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Comparative Validity of Screening Instruments for Mental Distress in Zambia

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dc.contributor.author Chipimo, Peter Jay
dc.contributor.author Fylkesnes, Knut
dc.date.accessioned 2011-08-18T14:09:56Z
dc.date.available 2011-08-18T14:09:56Z
dc.date.issued 2010
dc.identifier.citation Practice & Epidemiology in Mental Health 6: 4-15 en_US
dc.identifier.issn 1745-0179
dc.identifier.uri http://hdl.handle.net/1956/4884
dc.description.abstract Background: The recognition of mental health as a major contributor to the global burden of disease has led to an increase in the demand for the inclusion of mental health services in primary health care as well as in community-based health surveys in order to improve screening, diagnosis and treatment of mental distress. Many screening instruments are now available. However, the cultural validity of these instruments to detect mental distress has rarely been investigated in developing countries. In these countries, limited trained staff and specialized psychiatric facilities hamper improvement of mental health services. It is therefore imperative to develop a quick, low cost screening instrument that does not require specialized training. We validated different well established screening instruments among primary health care clinic attendees in Lusaka, Zambia. We also assess the face, content and criterion validity of the SRQ’s and determined the most commonly reported symptoms for mental distress. Methods: The screening instruments, SRQ-20, SRQ-10 and GHQ-12 were used as concurrent criteria for each other and compared against a gold standard, DSM-IV. Their correlation, sensitivity and specificity were assessed. All instruments were administered to 400 primary health care clinic attendees. In-depth interviews were also conducted with 28 of these clinic attendees. Results: Both the SRQ-20 and SRQ-10 had high properties for identifying mental distress correctly with an AUC of 0.96 and 0.95 respectively while the GHQ-12 had modest properties (AUC, 0.81). The optimum cut-off points for this population were 7 and 3 for the SRQ and GHQ-12 respectively. The SRQ was also found to have good face and content validity. Conclusion: The study establishes the utility of the SRQ-20 for detecting mental distress cases and also underscores the importance of validating instruments to suit the context of the target population. It also validates the SRQ-10 as the first reliable abbreviated and easy-to-use screening instrument for mental distress in primary health care facilities in Zambia. en_US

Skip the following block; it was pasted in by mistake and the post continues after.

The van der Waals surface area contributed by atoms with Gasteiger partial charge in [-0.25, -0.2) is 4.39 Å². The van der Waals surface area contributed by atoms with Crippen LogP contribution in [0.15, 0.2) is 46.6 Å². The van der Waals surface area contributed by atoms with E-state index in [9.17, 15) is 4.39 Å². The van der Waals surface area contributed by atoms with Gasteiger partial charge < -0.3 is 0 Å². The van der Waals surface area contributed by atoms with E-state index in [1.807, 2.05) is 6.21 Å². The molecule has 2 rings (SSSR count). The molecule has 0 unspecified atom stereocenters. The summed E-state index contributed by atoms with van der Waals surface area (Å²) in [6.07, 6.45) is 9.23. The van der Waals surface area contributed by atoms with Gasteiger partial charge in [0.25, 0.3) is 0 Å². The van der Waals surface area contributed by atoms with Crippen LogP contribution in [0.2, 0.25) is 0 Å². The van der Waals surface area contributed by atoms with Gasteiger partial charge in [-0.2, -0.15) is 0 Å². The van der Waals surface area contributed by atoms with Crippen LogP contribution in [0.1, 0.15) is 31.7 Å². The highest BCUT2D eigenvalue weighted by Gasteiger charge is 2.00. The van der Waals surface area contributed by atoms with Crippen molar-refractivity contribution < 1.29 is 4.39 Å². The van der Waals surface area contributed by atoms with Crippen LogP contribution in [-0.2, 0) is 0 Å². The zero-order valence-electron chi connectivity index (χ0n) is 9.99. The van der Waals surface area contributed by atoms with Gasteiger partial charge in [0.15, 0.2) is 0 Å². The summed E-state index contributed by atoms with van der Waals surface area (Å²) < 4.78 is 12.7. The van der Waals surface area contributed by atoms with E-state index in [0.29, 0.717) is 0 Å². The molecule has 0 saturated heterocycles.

dc.language.iso eng en_US
dc.publisher Bentham Science Publishers en
dc.rights Copyright Chipimo and Fylkesnes; Licensee Bentham Open en_US
dc.rights.uri http://creativecommons.org/licenses/by-nc/3.0/ en_US
dc.subject Mental distress en
dc.subject Screening instruments en
dc.subject Validity en
dc.subject Primary health care en
dc.subject Zambia en
dc.title Comparative Validity of Screening Instruments for Mental Distress in Zambia en_US
dc.type Journal article en_US
dc.type Peer reviewed en_US
dc.subject.nsi VDP::Medical disciplines: 700::Clinical medical disciplines: 750::Communicable diseases: 776 en_US
dc.rightsHolder Chipimo and Fylkesnes; Licensee Bentham Open en_US
dc.type.version publishedVersion en_US


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